SHANGHAI/HONG KONG—Chinese companies are rushing to access cheap funds via “virus bonds” as they capitalize on Beijing’s efforts to channel money into virus-hit areas of the economy, but prospectuses show most of the funds raised will be used for other purposes.
A Reuters analysis reveals only a third of the roughly 14 billion yuan ($2.01 billion) being raised under a new fast-track regulatory process for “virus prevention and control bonds” will actually be used for the cause.
A top glass maker, for instance, plans to deploy the bulk of the money raised to repay bank loans, and a property developer is raising money mostly to restock cash and repay debt.
Numerous companies ranging from drugmakers to food producers have announced plans over the past week to issue such virus bonds via the interbank market. But many say they will put just 10 percent of the cash in virus-related investments, a regulatory minimum for such issuance.
Some fundraising plans raise the concern that these companies could be exploiting regulatory loopholes and possibly crowding out other struggling smaller firms.
Virus bonds go through a faster approval process that takes just days, rather than weeks for other types of bonds. They also carry yields much lower than on other debt as state-controlled banks are encouraged to buy such instruments.
The coronavirus outbreak is stretching the country’s resources at a time when the economy is already slowing down.
The Shanghai Clearing House said on Feb. 5 that the first batch of virus bond issuers completed their deals just one day after making disclosures.
Fuyao Glass Industry Group, a top Chinese glass maker, is raising 600 million yuan via a three-year virus bond, but the company said 500 million yuan will be used to repay bank loans.
The company said that 60 million yuan, or one-tenth of the proceeds, will be used to produce glass for ambulances, which are “indispensable resources” in virus-hit zones.
Huafa Group, a property developer in southern Guangdong Province, said it is raising 1 billion yuan to fight the virus, citing the company’s 20 million yuan worth of donations to the Red Cross. Half of the proceeds will be used to replenish liquidity and the rest will be used to repay debt, it said.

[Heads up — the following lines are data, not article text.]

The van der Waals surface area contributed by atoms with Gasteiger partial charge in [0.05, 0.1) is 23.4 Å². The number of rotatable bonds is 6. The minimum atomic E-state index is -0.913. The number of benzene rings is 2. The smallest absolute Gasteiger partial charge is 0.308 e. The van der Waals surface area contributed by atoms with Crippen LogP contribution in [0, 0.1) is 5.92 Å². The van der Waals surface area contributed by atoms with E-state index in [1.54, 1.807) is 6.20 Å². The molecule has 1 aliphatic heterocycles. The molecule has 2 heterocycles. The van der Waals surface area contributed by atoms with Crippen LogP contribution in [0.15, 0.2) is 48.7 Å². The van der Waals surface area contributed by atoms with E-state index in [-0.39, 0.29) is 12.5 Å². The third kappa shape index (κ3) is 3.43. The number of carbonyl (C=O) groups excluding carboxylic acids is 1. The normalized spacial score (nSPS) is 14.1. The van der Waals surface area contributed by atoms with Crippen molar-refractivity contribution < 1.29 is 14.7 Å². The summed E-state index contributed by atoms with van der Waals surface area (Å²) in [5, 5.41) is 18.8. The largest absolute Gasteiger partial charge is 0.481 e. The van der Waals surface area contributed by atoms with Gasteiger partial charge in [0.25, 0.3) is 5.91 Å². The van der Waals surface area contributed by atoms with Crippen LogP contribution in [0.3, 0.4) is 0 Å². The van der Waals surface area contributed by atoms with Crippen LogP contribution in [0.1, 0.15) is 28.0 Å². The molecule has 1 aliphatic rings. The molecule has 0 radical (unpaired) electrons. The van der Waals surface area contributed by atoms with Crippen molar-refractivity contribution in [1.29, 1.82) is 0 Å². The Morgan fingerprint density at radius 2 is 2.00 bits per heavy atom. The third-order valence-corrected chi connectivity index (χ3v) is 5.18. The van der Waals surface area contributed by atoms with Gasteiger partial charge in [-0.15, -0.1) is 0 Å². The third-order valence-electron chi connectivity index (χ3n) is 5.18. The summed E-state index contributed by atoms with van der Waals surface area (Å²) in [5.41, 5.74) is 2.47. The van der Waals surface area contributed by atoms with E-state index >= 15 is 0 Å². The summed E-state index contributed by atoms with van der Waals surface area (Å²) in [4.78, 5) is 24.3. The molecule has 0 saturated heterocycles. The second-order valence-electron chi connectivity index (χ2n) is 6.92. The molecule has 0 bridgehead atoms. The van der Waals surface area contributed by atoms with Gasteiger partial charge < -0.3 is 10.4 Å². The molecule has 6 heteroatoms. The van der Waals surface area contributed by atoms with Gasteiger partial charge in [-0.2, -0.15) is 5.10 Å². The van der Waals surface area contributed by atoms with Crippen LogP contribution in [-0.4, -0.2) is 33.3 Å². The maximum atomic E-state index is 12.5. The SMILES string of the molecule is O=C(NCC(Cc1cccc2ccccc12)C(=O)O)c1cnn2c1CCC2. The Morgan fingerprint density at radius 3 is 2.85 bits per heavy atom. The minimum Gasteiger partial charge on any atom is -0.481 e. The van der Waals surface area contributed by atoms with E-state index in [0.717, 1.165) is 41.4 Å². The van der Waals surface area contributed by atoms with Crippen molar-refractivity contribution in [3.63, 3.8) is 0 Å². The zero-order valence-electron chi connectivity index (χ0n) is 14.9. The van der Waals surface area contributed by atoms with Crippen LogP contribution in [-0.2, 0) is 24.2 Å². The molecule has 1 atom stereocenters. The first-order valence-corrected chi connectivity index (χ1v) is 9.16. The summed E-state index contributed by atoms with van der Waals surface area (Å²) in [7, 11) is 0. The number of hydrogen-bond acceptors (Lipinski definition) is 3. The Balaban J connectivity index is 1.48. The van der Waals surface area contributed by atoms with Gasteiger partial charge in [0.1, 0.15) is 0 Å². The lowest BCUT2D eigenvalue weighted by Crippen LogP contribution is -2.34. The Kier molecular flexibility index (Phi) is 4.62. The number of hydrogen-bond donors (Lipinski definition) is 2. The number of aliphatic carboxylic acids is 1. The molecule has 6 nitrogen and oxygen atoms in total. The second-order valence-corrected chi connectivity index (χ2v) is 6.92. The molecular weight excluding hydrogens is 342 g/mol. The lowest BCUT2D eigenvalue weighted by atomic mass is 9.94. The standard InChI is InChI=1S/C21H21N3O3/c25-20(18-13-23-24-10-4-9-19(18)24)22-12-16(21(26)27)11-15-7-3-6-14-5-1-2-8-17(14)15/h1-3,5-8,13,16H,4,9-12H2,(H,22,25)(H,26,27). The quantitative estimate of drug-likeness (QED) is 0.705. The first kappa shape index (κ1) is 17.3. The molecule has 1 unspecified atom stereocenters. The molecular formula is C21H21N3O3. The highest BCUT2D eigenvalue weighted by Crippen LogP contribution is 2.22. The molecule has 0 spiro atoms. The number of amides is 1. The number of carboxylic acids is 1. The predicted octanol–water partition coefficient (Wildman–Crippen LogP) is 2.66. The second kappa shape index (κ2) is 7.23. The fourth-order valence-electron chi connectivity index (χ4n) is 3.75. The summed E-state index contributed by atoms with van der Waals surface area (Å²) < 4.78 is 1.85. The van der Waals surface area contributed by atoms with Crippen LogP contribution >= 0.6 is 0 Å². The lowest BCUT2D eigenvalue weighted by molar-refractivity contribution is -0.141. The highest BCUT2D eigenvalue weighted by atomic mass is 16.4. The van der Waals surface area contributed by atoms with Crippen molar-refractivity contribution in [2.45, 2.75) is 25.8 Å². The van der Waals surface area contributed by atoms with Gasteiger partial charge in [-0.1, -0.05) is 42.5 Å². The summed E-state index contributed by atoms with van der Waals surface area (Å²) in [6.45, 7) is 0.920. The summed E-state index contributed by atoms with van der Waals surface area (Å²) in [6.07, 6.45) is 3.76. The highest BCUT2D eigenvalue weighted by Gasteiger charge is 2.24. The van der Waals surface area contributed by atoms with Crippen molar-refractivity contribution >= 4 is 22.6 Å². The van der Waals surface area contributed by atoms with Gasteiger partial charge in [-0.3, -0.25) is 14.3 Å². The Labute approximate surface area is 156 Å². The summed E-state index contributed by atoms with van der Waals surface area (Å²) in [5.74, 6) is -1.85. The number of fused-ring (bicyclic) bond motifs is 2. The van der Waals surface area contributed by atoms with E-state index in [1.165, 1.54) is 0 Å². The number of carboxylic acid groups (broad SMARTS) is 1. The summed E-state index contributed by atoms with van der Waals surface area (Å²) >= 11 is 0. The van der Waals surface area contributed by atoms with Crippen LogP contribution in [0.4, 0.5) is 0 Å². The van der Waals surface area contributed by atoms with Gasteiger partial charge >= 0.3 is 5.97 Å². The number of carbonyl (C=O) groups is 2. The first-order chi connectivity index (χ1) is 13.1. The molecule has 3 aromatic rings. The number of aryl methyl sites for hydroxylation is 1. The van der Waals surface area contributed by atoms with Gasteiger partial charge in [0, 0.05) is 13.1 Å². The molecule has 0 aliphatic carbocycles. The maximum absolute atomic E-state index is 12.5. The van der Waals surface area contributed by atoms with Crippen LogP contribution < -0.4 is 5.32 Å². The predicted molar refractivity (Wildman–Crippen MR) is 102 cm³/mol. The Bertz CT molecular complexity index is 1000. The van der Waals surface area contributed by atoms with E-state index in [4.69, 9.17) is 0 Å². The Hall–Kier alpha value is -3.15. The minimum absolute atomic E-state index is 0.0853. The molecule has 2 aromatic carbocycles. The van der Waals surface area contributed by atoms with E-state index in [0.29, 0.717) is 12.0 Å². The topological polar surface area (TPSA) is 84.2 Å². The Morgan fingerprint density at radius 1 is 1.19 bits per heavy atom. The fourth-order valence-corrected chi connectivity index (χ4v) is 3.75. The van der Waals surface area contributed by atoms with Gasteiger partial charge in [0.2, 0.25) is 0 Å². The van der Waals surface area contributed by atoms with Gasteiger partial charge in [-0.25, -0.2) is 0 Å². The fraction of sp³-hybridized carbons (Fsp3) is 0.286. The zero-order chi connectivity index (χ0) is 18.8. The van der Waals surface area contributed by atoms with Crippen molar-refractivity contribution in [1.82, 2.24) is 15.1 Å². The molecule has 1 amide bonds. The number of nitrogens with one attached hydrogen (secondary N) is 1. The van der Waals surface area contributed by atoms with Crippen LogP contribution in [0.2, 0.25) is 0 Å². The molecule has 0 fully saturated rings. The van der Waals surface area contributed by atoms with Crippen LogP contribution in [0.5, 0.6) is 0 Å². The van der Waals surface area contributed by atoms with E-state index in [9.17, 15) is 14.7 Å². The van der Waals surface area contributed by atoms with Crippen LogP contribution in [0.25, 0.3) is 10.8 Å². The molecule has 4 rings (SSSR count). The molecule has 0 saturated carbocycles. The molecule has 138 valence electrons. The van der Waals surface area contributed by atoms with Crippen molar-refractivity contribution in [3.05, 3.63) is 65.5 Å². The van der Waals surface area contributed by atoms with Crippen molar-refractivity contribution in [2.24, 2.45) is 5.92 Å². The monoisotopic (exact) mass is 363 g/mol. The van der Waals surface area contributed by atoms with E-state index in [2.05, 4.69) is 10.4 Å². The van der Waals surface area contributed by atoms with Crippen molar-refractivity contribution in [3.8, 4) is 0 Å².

Pig-producer Muyuan Foods said about half of the proceeds from its planned 500 million yuan bond issuance will be used to repay bank loans, while the remainder will be used to ensure adequate meat supply during the outbreak.
Xiamen Airlines and Shenzhen Airlines are also issuing virus bonds, but will use most of the money to refinance debt.
Just two issuers—drugmakers Tasly Holdings Group and Jointown Pharmaceutical Group—say all the money raised from the bonds will be used in the anti-virus campaign.
Jointown, the biggest private pharmaceutical firm in Hubei Province, the virus epicenter, said it was facing challenges supplying facial masks, protective suits and medicines.
“We are under sustained stress in working capital and there is a liquidity shortage,” said Jointown, which is issuing a 1 billion yuan virus bond. That bond was priced at a mere 92 basis points above treasury bills of the same tenor.
Sandra Chow, head of Asia-Pacific at CreditSights, an independent credit research company, said the policy of virus bond issuance is a form of credit easing.
“It is not being marketed as such, but that is the practical impact,” she said. Most investors will be savvy and focus on the borrowers’ fundamentals, whether they come with the ‘virus bond’ label or not, she said.
By Samuel Shen and Noah Sin